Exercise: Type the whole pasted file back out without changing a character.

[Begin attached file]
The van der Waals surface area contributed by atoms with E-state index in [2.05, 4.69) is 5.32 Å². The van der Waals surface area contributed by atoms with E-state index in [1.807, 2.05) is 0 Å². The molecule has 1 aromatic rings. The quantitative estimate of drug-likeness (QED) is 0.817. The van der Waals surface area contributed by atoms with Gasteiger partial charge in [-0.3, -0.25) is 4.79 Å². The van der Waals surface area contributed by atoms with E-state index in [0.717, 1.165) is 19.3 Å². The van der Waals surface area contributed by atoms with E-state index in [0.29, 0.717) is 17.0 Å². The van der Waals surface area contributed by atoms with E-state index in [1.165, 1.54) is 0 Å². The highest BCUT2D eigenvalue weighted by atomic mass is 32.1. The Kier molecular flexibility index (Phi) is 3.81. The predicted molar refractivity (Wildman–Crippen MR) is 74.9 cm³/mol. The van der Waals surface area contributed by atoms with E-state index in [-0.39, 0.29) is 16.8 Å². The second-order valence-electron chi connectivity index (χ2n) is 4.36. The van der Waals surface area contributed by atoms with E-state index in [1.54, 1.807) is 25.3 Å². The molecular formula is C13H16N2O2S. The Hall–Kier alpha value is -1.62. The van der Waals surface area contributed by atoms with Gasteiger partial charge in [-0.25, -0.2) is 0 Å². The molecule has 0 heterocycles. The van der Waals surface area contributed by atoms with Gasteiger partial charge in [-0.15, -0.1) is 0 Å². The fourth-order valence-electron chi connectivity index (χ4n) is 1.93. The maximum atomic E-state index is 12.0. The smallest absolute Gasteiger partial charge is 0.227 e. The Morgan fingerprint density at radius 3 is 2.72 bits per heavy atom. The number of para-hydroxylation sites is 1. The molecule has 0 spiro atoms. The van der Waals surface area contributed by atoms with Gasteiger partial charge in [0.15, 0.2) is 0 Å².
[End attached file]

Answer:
The van der Waals surface area contributed by atoms with E-state index in [2.05, 4.69) is 5.32 Å². The van der Waals surface area contributed by atoms with E-state index in [1.807, 2.05) is 0 Å². The molecule has 1 aromatic rings. The quantitative estimate of drug-likeness (QED) is 0.817. The van der Waals surface area contributed by atoms with Gasteiger partial charge in [-0.3, -0.25) is 4.79 Å². The van der Waals surface area contributed by atoms with E-state index in [0.717, 1.165) is 19.3 Å². The van der Waals surface area contributed by atoms with E-state index in [0.29, 0.717) is 17.0 Å². The van der Waals surface area contributed by atoms with E-state index in [1.165, 1.54) is 0 Å². The highest BCUT2D eigenvalue weighted by atomic mass is 32.1. The Kier molecular flexibility index (Phi) is 3.81. The predicted molar refractivity (Wildman–Crippen MR) is 74.9 cm³/mol. The van der Waals surface area contributed by atoms with E-state index in [-0.39, 0.29) is 16.8 Å². The second-order valence-electron chi connectivity index (χ2n) is 4.36. The van der Waals surface area contributed by atoms with E-state index in [1.54, 1.807) is 25.3 Å². The molecular formula is C13H16N2O2S. The Hall–Kier alpha value is -1.62. The van der Waals surface area contributed by atoms with Gasteiger partial charge in [-0.25, -0.2) is 0 Å². The molecule has 0 heterocycles. The van der Waals surface area contributed by atoms with Gasteiger partial charge in [-0.15, -0.1) is 0 Å². The fourth-order valence-electron chi connectivity index (χ4n) is 1.93. The maximum atomic E-state index is 12.0. The smallest absolute Gasteiger partial charge is 0.227 e. The Morgan fingerprint density at radius 3 is 2.72 bits per heavy atom. The number of para-hydroxylation sites is 1. The molecule has 0 spiro atoms. The van der Waals surface area contributed by atoms with Gasteiger partial charge in [0.15, 0.2) is 0 Å².